Bad Movie of the Week

One of a series

Amazon Prime Video has a bunch of the Boris Karloff classics on file, and this is one of them. It’s Mr. Wong, Detective from the Mr. Wong series in 1938—the first of six. This is from Monogram Pictures, a company we have seen a lot of before. Details are from Wikipedia.

In the opening scene we see a shadowy character known in the film only as “Lescardi” (Frank Bruno). He’s hiding out on a pier on the San Francisco waterfront, watching a ship pull into the harbor. He reports to his boss, Anton Mohl, aka Baron Von Krantz (Lucien Prival). Only, he comes in through the skylight instead of the door, causing Mohl to greet him with a pistol and a warning, “You’re going to get killed doing that, one of these days, Lescardi!”

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Their situation is grim. The ship will carry a shipment of poison gas to their “enemies.” They are desperate to forestall the shipment. They enlist the aid of Olga Petroff / Countess Dubois / Sophie Dome (Evelyn Brent).

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Meanwhile, one of the industrialists preparing to ship the poison gas is Simon Dayton (John Hamilton), President of Dayton Chemical Co. He is also in desperate straits. The actions of Mohl and company are taking a toll on his comfort level. He pays a visit to Detective James Lee Wong (Karloff). They set up a meeting in Dayton’s office for 10:00 the following morning.

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In the meantime, Dayton’s partners, Theodore Meisel (William Gould) and Christian Wilk (Hooper Atchley), convene an urgent conference with Dayton. He consents to sign an agreement bequeathing his holdings in Dayton Chemical Co. to his partners in the event of his untimely death. This is foreboding.

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Disaster descends shortly. Before Dayton is able to meet with Wong, poison gas inventor Carl Roemer (John St. Polis) barges in. He has a gun.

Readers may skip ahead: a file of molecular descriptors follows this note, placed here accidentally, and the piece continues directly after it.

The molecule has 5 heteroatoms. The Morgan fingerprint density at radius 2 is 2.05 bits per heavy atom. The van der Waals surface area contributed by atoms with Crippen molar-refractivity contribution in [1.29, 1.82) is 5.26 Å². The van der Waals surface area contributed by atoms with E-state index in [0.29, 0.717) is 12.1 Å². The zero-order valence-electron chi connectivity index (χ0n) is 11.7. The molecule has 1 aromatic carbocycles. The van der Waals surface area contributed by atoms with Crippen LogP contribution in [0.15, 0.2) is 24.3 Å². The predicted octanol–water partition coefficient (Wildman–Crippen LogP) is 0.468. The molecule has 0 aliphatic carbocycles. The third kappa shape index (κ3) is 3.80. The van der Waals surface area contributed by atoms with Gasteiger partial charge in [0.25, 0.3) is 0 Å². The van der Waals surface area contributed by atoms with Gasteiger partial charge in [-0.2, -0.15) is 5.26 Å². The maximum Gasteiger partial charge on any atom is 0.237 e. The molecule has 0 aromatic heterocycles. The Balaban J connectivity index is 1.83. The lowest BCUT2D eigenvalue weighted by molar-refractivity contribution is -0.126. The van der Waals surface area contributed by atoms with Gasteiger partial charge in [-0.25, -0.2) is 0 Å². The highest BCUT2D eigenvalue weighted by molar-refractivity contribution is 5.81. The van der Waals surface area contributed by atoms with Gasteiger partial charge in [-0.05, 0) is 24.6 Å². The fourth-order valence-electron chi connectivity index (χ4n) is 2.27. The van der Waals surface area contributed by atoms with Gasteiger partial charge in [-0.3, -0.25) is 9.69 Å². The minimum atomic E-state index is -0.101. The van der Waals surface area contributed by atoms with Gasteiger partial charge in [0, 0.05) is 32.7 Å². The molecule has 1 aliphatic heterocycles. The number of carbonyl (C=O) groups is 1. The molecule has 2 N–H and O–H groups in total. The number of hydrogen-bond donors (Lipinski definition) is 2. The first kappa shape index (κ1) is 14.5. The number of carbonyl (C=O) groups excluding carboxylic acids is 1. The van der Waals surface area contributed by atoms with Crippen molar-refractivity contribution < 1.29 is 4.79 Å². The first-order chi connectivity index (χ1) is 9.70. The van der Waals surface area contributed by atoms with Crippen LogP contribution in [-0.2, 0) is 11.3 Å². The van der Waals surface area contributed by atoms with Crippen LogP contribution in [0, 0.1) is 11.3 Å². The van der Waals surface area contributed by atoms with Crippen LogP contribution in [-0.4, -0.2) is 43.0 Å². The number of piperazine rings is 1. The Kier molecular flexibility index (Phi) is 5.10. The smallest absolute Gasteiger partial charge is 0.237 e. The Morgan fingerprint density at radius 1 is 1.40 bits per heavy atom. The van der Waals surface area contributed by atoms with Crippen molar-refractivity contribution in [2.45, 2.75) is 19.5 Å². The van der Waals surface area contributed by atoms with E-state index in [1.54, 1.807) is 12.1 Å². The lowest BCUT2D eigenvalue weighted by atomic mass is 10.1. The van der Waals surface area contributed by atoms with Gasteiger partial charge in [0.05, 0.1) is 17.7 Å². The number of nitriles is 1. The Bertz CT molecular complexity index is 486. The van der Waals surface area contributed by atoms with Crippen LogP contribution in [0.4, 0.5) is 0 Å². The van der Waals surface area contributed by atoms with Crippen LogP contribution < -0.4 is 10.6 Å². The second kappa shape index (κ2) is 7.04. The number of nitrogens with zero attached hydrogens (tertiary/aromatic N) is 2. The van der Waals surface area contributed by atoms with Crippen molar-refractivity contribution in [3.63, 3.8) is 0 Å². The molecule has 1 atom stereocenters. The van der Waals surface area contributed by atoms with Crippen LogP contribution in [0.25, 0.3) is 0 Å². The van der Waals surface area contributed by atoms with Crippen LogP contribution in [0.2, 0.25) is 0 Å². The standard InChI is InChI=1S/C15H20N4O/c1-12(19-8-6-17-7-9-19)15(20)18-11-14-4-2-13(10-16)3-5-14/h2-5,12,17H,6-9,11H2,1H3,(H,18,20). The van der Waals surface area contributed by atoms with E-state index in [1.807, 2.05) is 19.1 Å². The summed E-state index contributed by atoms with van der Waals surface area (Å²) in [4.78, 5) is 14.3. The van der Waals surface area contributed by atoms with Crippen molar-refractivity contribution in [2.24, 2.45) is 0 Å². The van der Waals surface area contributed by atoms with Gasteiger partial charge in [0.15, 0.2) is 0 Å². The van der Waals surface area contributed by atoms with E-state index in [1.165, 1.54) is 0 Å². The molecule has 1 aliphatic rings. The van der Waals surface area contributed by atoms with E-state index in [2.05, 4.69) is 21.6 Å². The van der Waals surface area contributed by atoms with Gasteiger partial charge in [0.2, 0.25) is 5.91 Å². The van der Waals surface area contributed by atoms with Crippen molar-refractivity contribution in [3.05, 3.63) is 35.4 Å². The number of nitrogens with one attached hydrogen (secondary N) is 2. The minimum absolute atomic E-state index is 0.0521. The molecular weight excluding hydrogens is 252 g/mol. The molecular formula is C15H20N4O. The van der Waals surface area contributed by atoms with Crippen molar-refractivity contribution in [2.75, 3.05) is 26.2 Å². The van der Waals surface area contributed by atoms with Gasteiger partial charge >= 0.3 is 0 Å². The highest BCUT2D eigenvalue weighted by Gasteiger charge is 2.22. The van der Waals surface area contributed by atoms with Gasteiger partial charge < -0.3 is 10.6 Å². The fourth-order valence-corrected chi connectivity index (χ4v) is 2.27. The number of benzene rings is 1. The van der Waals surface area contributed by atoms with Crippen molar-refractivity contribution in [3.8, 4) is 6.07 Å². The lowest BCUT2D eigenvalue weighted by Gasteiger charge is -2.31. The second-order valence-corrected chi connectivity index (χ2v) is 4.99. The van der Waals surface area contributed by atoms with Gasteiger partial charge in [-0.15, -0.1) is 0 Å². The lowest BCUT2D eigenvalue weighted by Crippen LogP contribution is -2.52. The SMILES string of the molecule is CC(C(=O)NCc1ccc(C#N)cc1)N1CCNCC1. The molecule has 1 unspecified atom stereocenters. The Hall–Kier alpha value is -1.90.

When the police arrive shortly thereafter, sirens blaring, Dayton is found dead in his office. How did he die? It was poison gas. How did it get administered? Mr. Wong will be able to provide the answer.

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Wong notices glass particles in Dayton’s office. He determines the pieces came from a glass bubble about 65 mm in diameter. A glass blower reconstructs several samples.

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Wong learns the high-manganese-content glass is brittle, and he surmises sound of a certain pitch will cause it to shatter. Several attempts with musical instruments fail, but his pet parrot comes through. The glass shatters.

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What else will shatter the glass. If you guessed the wail of a police siren, you are hot on the trail. Dayton was poisoned when a glass sphere containing the poison gas was shattered as Police Captain Sam Street (Grant Withers) arrived. The ruse works twice more to accomplish the murders of the remaining Dayton partners when police arrive as summoned.

All this to and fro with Dayton Chemical works out just great for Captain Street, since his main squeeze, Myra Ross (Maxine Jennings), is (the late) Simon Dayton’s secretary.

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I’m not going to tell you who the murderer is, but I will note that Mohl and his gang, though wanted for other nefarious deeds, had nothing to do with it. They were just put in to keep us guessing.